The Quantum Chips Are Stacking Up | Foreign Policy

Countries around the world are realizing the potential benefits of leading in quantum computing. Quantum computing operates differently from classical computing, allowing complex functions to be performed simultaneously, potentially solving problems beyond the reach of supercomputers. Applications include drug discovery, climate change modeling, and more. However, quantum computers are still in their infancy, requiring extremely low temperatures to function, and scalability remains a challenge. Governments are investing in quantum computing due to its potential for transforming various fields, including military technology, artificial intelligence, and cybersecurity.


A Tool to Help Boards Measure Cyber Resilience | Harvard Business Review

Boards of directors should shift their focus from cybersecurity protection to resilience. Traditional cybersecurity metrics, such as technical and organizational indicators, provide boards with insufficient information to gauge cyber resilience effectively. A balanced scorecard for cyber resilience (BSCR) is recommended to help boards assess the broader business impact of cyber risks. The BSCR includes financial, technological, organizational, and supply chain indicators, along with a qualitative assessment of the biggest risk and an action plan for each area. By emphasizing resilience, organizations can better prepare for cyber incidents and ensure their ability to continue operations.

Hackers With AI Are Harder to Stop, Microsoft Says | Wall Street Journal

Hackers are leveraging AI tools to refine the language and imagery used in phishing attacks and influence operations. An emerging trend in ransomware attacks involves hackers remotely encrypting data and sending encrypted files to different computers, making it harder for victims to recover their data. General data exfiltration attacks doubled between November 2022 and June 2023, while human-operated ransomware attacks increased by 200% between September 2022 and June. Companies are responding by employing AI capabilities to their security tools.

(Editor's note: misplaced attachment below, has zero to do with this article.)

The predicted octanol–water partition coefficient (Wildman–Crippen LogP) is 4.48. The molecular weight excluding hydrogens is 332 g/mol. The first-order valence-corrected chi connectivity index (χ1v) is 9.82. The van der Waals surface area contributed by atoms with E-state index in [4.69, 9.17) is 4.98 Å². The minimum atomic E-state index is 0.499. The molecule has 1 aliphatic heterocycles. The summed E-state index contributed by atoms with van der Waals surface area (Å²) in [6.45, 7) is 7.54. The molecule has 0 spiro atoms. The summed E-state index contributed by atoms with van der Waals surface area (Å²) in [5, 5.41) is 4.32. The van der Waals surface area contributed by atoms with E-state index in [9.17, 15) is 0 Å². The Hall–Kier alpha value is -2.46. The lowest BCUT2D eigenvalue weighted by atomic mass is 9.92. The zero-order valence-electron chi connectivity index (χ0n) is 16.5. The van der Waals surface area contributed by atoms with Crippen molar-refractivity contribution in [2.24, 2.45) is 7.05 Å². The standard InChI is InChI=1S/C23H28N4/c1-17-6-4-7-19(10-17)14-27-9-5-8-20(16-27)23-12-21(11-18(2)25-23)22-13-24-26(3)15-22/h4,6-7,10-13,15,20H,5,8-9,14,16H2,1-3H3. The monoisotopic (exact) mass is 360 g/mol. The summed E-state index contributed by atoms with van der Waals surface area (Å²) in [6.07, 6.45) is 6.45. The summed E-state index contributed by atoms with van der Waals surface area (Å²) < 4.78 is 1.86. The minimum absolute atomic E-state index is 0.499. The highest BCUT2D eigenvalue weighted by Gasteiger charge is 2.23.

State & Local Tech Ecosystems

New data shows that without intervention, generative AI jobs will continue to cluster in the same big tech hubs | Brookings Institution

Generative AI technology and the companies developing it are clustering in a small number of places. Over 60% of generative AI job postings in the year ending in July 2023 were concentrated in 10 metro areas, with the Bay Area being a significant hub. This concentration resembles the patterns seen in previous digital technology industries. Policymakers and technologists need to take active steps to promote a more inclusive AI geography, such as expanding research programs, improving digital education and training, and leveraging place-based industrial policy programs to support emerging local AI ecosystems.

Downtown San Jose, Oakland, San Francisco office vacancies hit sky-high levels | Mercury News

Office vacancy rates in the Bay Area’s major downtown districts have reached record highs, driven by tech companies reducing their office space. In quarter three, San Jose’s downtown vacancy rate was 31.5%, up from 31.3% in the previous quarter. Oakland had a 29.7% vacancy rate, up from 28.5%, while San Francisco’s rate was 33.9%, up from 31.6%. When sublease space is considered, the situation becomes even worse. Despite these challenges, real estate executives see some signs of improvement, particularly in downtown San Jose.

Democracy Online

The US warns of a Chinese global disinformation campaign that could undermine peace and stability | Associated Press

The U.S. State Department has released a report detailing China’s tactics for shaping global public opinion. Examples include the creation of fake authors who publish pro-China articles, and social media trolls that attack the credibility of dissenters. The report warns that Beijing’s information campaign could undermine U.S. interests and diminish freedom of expression worldwide. China criticized the report as “disinformation” and accused the U.S. of weaponizing the global information space. Beijing has been working to improve its image globally but has faced accusations of human rights abuses, particularly in Xinjiang, where Uyghurs have faced forced labor and unwarranted detention.